For the last 25 years, Youngstown State University has hosted QUEST, which is a forum for student scholarship. QUEST provides students of every major an opportunity to practice presenting their research and to show off their academic achievements. This year seven teams were chosen to present at the Best of QUEST Showcase to determine which teams would win best overall undergraduate and graduate project. Three of these finalists call the STEM College home!
The first undergraduate team consisted of Ashley Martof, Lauren Rodomsky, Caitlyn Rodomsky, Dakesha Jordan, and James Limperos. Jennifer Moore and Christopher Copeland comprised the second undergraduate team. There was one STEM graduate team that consisted of Joseph Copploe and his collaborative partners Dr. Richard Blob and Dr. John Parrish.
Participants must submit abstracts and posters for the event. They then have to present their projects to the judges who judge them based on aesthetics and content. Participants must know every aspect of their project to achieve the highest scores.
The first undergraduate team worked with Dr. Brett Conner on a 3D printing project called “Developing Customization and Complexity Scales for Additive Manufacturing Products.”
“It is becoming a learning tool for many students in both college and in high school,” says Dakesha Jordan. “Many businesses want to know when exactly it is appropriate to use 3D printing for their products.”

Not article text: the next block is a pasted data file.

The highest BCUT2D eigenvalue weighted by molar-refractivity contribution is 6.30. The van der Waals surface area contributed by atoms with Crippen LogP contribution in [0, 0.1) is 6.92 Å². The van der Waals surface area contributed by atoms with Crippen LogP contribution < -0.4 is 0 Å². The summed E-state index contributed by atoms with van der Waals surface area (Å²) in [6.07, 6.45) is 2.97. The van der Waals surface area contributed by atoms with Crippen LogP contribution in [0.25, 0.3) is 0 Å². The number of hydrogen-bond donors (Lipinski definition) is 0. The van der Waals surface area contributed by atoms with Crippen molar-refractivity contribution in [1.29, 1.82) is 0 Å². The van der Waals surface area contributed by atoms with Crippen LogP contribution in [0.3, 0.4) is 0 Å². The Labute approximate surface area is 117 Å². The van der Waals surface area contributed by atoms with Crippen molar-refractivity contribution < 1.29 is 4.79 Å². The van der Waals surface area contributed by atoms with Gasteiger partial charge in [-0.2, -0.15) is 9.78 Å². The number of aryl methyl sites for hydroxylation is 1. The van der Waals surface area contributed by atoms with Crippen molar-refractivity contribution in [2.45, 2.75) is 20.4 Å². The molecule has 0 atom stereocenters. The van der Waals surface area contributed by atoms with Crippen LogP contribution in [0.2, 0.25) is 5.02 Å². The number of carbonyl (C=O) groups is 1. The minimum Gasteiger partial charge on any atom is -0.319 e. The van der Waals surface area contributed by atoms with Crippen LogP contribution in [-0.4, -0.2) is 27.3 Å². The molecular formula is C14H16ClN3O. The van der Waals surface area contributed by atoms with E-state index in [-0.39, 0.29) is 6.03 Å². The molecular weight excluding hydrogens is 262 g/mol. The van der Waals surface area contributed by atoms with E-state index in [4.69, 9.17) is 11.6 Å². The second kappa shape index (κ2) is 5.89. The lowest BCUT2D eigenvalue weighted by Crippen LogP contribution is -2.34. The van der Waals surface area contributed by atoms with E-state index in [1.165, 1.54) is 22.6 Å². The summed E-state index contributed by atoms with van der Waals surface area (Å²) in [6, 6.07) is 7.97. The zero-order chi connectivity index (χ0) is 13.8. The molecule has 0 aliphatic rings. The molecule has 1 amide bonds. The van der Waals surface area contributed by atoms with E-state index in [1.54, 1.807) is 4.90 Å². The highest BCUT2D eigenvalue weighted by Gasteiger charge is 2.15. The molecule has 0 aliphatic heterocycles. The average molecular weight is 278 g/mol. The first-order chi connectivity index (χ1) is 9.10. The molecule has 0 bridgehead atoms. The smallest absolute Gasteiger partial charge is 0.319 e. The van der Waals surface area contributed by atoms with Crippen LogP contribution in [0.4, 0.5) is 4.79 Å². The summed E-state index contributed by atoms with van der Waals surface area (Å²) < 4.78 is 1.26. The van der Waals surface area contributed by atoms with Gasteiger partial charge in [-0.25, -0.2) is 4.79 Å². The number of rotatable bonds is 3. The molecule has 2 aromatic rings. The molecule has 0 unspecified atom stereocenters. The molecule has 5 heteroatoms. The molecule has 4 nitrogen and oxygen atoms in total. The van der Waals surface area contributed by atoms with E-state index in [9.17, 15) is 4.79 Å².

The first undergraduate team decided that the best way to remedy the problem would be to create a reference system that businesses could use. This system would allow business to search using specific attributes of manufactured products, like complexity and customization, and match them with the level of additive manufacturing. Eventually companies will be able to develop parametric cost analysis of the different methods.
The second undergraduate team, who worked with Dr. Peter Norris from the chemistry department, developed a project around organic synthesis and methodology. Their project, entitled, “A Safe Preparation of Azides and their Applications in Organic Synthesis Methodology,” focused on finding a safer source of azide by attaching an azide group to an aromatic ring.
Both Jennifer Moore and Christopher Copeland will be continuing their research through the rest of their time at YSU, and they both agree that they would be lost without each other as their lab partners, as well as Dr. Norris.
“Our lab does work extremely well together,” Christopher says.
YSU STEM is proud of all of our participants! We couldn’t be more excited to see all of their research!